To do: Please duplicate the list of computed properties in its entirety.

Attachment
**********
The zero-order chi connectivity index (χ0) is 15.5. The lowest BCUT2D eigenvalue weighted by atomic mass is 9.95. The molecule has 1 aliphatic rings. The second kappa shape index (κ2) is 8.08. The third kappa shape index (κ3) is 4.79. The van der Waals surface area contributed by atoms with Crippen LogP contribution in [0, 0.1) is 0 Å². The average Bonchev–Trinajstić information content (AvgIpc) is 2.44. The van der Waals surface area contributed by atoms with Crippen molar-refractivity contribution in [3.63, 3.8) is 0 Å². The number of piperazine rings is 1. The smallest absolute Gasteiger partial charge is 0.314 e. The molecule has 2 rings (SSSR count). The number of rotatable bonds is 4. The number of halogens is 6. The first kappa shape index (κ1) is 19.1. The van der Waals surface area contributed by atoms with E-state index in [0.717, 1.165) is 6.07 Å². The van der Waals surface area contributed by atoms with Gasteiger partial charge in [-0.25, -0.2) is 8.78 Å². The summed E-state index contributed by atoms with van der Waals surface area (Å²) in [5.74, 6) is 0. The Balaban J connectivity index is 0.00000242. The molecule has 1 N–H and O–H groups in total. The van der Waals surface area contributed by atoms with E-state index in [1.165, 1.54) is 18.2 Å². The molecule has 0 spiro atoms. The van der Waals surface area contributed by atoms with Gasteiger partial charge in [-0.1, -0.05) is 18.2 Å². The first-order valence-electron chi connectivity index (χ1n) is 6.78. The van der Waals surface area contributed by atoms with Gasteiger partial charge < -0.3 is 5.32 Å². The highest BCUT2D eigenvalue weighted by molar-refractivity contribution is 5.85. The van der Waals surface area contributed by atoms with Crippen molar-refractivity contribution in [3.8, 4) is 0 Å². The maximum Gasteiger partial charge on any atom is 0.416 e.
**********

The zero-order chi connectivity index (χ0) is 15.5. The lowest BCUT2D eigenvalue weighted by atomic mass is 9.95. The molecule has 1 aliphatic rings. The second kappa shape index (κ2) is 8.08. The third kappa shape index (κ3) is 4.79. The van der Waals surface area contributed by atoms with Crippen LogP contribution in [0, 0.1) is 0 Å². The average Bonchev–Trinajstić information content (AvgIpc) is 2.44. The van der Waals surface area contributed by atoms with Crippen molar-refractivity contribution in [3.63, 3.8) is 0 Å². The number of piperazine rings is 1. The smallest absolute Gasteiger partial charge is 0.314 e. The molecule has 2 rings (SSSR count). The number of rotatable bonds is 4. The number of halogens is 6. The first kappa shape index (κ1) is 19.1. The van der Waals surface area contributed by atoms with E-state index in [0.717, 1.165) is 6.07 Å². The van der Waals surface area contributed by atoms with Gasteiger partial charge in [-0.25, -0.2) is 8.78 Å². The summed E-state index contributed by atoms with van der Waals surface area (Å²) in [5.74, 6) is 0. The Balaban J connectivity index is 0.00000242. The molecule has 1 N–H and O–H groups in total. The van der Waals surface area contributed by atoms with E-state index in [1.165, 1.54) is 18.2 Å². The molecule has 0 spiro atoms. The van der Waals surface area contributed by atoms with Gasteiger partial charge in [-0.1, -0.05) is 18.2 Å². The first-order valence-electron chi connectivity index (χ1n) is 6.78. The van der Waals surface area contributed by atoms with Gasteiger partial charge < -0.3 is 5.32 Å². The highest BCUT2D eigenvalue weighted by molar-refractivity contribution is 5.85. The van der Waals surface area contributed by atoms with Crippen molar-refractivity contribution in [3.8, 4) is 0 Å². The maximum Gasteiger partial charge on any atom is 0.416 e.